BY LIZ FERGUSON, SPECIAL TO THE MONTREAL GAZETTE, MONTREAL GAZETTE
NOVEMBER 24, 2014
Oh dear, yet another film about Canadian mining companies behaving badly. As a human being and a Canadian, I am sad that this is such a fertile topic for documentaries. Just a few days ago, I saw Marmato, about disruptions in that Colombian town when a Canadian company started buying hundreds of small gold mines there.
On Monday, Nov. 24, 2014, Cinema Politica will show Huicholes: The Last Peyote Guardians. I haven’t seen it yet, but the trailer looks fascinating.
The Huicholes are an indigenous group in Mexico (they call themselves Wixaritari). They have lived in the area between the Sierra Madre Occidental and Zacatecas mountains, in the state of San Luis Potosí, since time immemorial. But the land that is sacred to them and the peyote that they use in their rituals are in danger, because that land also contains gold and silver deposits. In the film’s trailer a man from mining company First Majestic Silver says that the operation could provide jobs for 15 years. (Five hundred direct jobs, and 1,500 indirect ones.) That’s a relatively short time, in the grander scheme of things, and not that many people either, while the price to pay in environmental damage could be quite high. The area is very dry, but mining requires and pollutes lots of water.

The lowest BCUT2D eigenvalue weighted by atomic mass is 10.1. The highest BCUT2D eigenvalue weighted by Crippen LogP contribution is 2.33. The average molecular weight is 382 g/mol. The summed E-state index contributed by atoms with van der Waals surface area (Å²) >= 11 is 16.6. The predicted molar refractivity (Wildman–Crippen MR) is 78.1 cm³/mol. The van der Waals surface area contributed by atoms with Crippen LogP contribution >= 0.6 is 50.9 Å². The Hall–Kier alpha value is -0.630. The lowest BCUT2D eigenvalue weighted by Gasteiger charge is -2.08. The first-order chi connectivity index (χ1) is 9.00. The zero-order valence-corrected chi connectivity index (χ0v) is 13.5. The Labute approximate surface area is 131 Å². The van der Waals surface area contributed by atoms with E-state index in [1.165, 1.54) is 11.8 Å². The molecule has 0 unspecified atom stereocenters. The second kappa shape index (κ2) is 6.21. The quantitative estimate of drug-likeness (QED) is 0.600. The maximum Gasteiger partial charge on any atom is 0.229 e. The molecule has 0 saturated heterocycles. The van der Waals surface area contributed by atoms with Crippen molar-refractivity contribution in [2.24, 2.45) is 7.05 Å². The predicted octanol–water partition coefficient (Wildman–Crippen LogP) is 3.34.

An article on the web site of This Magazine is quite informative, though it does date from 2011. “In the southern reaches of the Chihuahuan desert is an area known as Wirikuta, a sacred site for the Huichol people. Every year, hundreds of Huichol people, whose name for themselves in their own language is Wixáritari, leave their communities in Jalisco, Nayarit and other parts of Mexico and begin a pilgrimage to Wirikuta.”
“The Huichols are among the few indigenous groups in Mexico who were never successfully converted to Catholicism by Spanish colonizers, and their fidelity to their traditions is celebrated throughout the country. ‘I congratulate all of you, the traditional governors, the Wixárica union from the ceremonial centres of Jalisco, Durango and Nayarit, to all of you, for defending these holy places, these marvellous places,’ President Felipe Calderón said in a 2008 speech . . “
Director Hernan Vilchez and José Luis (Katira) Ramírez and his son Enrique Ramírez, the two Huichol spiritual leaders who appear in the film, are on a tour, showing the film in the U.S. and Canada, and hoping to gain some allies in their fight. (On Wednesday, Nov. 26, the film will be shown at the University of Toronto, and on Thursday, Nov. 27, it will be shown at York University.)
Journalist Tracy L Barnett has written several articles about the film forthe Huffington Post and other publications. She quotes the film’s director Hernan Vilchez: “This film is emblematic of what is happening to communities throughout the world – it’s not just about the Huicholes. Our hope is that we can raise awareness about these issues in Mexico but also in the communities where we are traveling.”
http://www.edmontonjournal.com/entertainment/movies/Cinema+Politica+Mexico+Huicholes+worry+that/10409694/story.html← BackNext →